Two tracks tie together the middle of the album. While “Mendonoma” is only instrumental, it reprises the nostalgic stomp of “Strange Town” like a ghostly, lingering memory; both bring listeners back to the salty air where Spielberg once knew love, or what seemed to be love, anyway. “‘Strange Town’ is about a Northern California coastal town, a place I would go with my ex. It was a place I could be exactly who he wanted me to be, without the distractions of my daily routine in L.A., which he did not approve of,” Spielberg remembers. “He really loved the person I was in Gualala, because we were walking all day, we weren’t on our phones. We were on the beach, we were in the forest, we were by the river. It was just so haunting there.” Even though it was a turbulent relationship, Spielberg stayed in it for four years, justifying her lack of resolve by revisiting these empyrean moments – a behavior anyone who’s suffered silently in a toxic relationships can relate to.

Leaving one harmful cycle, Spielberg found herself in a new relationship where she felt like she was trying on a different costume. “I entered this relationship with someone who I just felt just did not approve of me. I felt like I was working so hard for his validation,” Spielberg says. “I wanted him to love me the way he loved his other girlfriend. I wanted to be this dark, mysterious person for him. We got into a fight and I went to the keyboard – very, very 16-year-old me – and just started writing.” In a moment of swearing off men forever, the single “What Has A Man Done” was born. 

The release of Spoiled Love was pushed due to the pandemic – Spielberg had been hoping she’d be able to tour and humanely connect with her fans – but as time went on, she felt the album could not be delayed much longer. “I’ve had one breakup since, and I’ve fallen in love again. It’s just a different world, though the songs still mean so much to me,” she says. She’s already set to record her next album in the middle of February, and though it’s been a struggle to write new material while anticipating the release of Spoiled Love, she’s been playing around with songs and resurrecting old voice notes.

Spielberg has also been busy with her hilarious Twitch series, Gearhead. Streaming once a week, she interviews musicians on their favorite instruments, gear technology, mics, and more. “I do a lot of different genres. I’m trying everything. I want to do country at some point. I want to just interview everyone,” she says. “It is so fun being the interviewer. My whole character is that I know nothing about gear, but I make it seem like I know everything. And then once I’m challenged, I don’t know what I’m talking about. I’m someone who’s learning about gear through these interviews.”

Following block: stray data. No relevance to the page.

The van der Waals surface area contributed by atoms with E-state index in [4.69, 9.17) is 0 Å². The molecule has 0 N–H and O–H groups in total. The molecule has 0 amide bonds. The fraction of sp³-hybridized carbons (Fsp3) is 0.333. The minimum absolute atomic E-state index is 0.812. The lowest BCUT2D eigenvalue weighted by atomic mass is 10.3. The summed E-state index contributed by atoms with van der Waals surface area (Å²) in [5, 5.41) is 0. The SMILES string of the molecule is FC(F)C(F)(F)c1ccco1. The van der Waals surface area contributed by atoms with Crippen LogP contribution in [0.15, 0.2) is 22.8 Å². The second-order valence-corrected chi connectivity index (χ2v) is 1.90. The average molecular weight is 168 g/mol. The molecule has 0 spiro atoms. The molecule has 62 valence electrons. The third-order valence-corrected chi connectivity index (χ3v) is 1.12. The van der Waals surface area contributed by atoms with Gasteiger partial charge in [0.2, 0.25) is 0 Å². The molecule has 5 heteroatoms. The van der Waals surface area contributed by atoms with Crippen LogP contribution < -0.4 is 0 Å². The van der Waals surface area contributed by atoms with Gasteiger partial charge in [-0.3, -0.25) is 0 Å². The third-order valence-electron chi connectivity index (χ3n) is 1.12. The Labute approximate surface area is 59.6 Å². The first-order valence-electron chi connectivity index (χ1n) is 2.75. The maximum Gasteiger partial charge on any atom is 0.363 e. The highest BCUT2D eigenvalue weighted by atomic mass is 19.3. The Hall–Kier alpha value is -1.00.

She easily rattles off the vintage synths she’d love to add to her own collection: “I really want an OB-6, Oberheim. Dear Wishlist, I want a Prophet. Udo, U-D-O, super sick synthesizer. I want that too.” She plans to continue the series throughout the year, and has exciting guests joining at the end of February. To complete her gifted trifecta, you can also get an original Sasha Spielberg watercolor painting of your pet

With these multiple avenues for her unbridled creativity, she has found some internal validation. Many lessons were learned from her sequence of heartaches, her songs reading like a diary of deliverance. While writing the album was not a cure-all, these past relationships made her reflect on why she was doing the same dance. The time spent spinning her wheels cannot be taken back, but she doesn’t grieve over it.

There is still one thing she feels robbed of, though – live performances. “I do need that fix. There is something so exciting about going on stage,” she says. “There’s an adrenaline rush, and then if people are into it, it just fills you with so much. I can get lost in a performance – which again sounds so cheesy – but if I can get lost and I’m completely present, there’s no better feeling.”